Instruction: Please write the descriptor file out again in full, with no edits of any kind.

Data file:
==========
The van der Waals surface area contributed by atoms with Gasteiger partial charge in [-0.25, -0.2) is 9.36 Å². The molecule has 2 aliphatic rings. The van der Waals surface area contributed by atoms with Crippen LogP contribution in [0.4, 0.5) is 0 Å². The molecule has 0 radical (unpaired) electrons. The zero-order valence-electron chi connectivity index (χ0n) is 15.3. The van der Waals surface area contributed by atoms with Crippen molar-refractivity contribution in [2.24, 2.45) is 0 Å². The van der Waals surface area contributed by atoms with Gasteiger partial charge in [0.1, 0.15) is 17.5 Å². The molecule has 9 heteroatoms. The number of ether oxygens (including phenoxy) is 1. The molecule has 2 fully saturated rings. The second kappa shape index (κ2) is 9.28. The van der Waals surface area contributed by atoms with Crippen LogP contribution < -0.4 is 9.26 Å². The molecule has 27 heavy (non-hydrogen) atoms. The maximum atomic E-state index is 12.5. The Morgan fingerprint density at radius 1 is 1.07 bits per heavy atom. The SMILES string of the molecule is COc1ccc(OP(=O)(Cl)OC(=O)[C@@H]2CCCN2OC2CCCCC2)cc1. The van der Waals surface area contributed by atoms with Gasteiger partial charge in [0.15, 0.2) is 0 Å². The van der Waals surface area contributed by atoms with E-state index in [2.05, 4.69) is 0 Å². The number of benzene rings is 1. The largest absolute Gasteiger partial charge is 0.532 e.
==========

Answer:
The van der Waals surface area contributed by atoms with Gasteiger partial charge in [-0.25, -0.2) is 9.36 Å². The molecule has 2 aliphatic rings. The van der Waals surface area contributed by atoms with Crippen LogP contribution in [0.4, 0.5) is 0 Å². The molecule has 0 radical (unpaired) electrons. The zero-order valence-electron chi connectivity index (χ0n) is 15.3. The van der Waals surface area contributed by atoms with Crippen molar-refractivity contribution in [2.24, 2.45) is 0 Å². The van der Waals surface area contributed by atoms with Gasteiger partial charge in [0.1, 0.15) is 17.5 Å². The molecule has 9 heteroatoms. The number of ether oxygens (including phenoxy) is 1. The molecule has 2 fully saturated rings. The second kappa shape index (κ2) is 9.28. The van der Waals surface area contributed by atoms with Crippen LogP contribution < -0.4 is 9.26 Å². The molecule has 27 heavy (non-hydrogen) atoms. The maximum atomic E-state index is 12.5. The Morgan fingerprint density at radius 1 is 1.07 bits per heavy atom. The SMILES string of the molecule is COc1ccc(OP(=O)(Cl)OC(=O)[C@@H]2CCCN2OC2CCCCC2)cc1. The van der Waals surface area contributed by atoms with Gasteiger partial charge in [0.15, 0.2) is 0 Å². The van der Waals surface area contributed by atoms with E-state index in [2.05, 4.69) is 0 Å². The number of benzene rings is 1. The largest absolute Gasteiger partial charge is 0.532 e.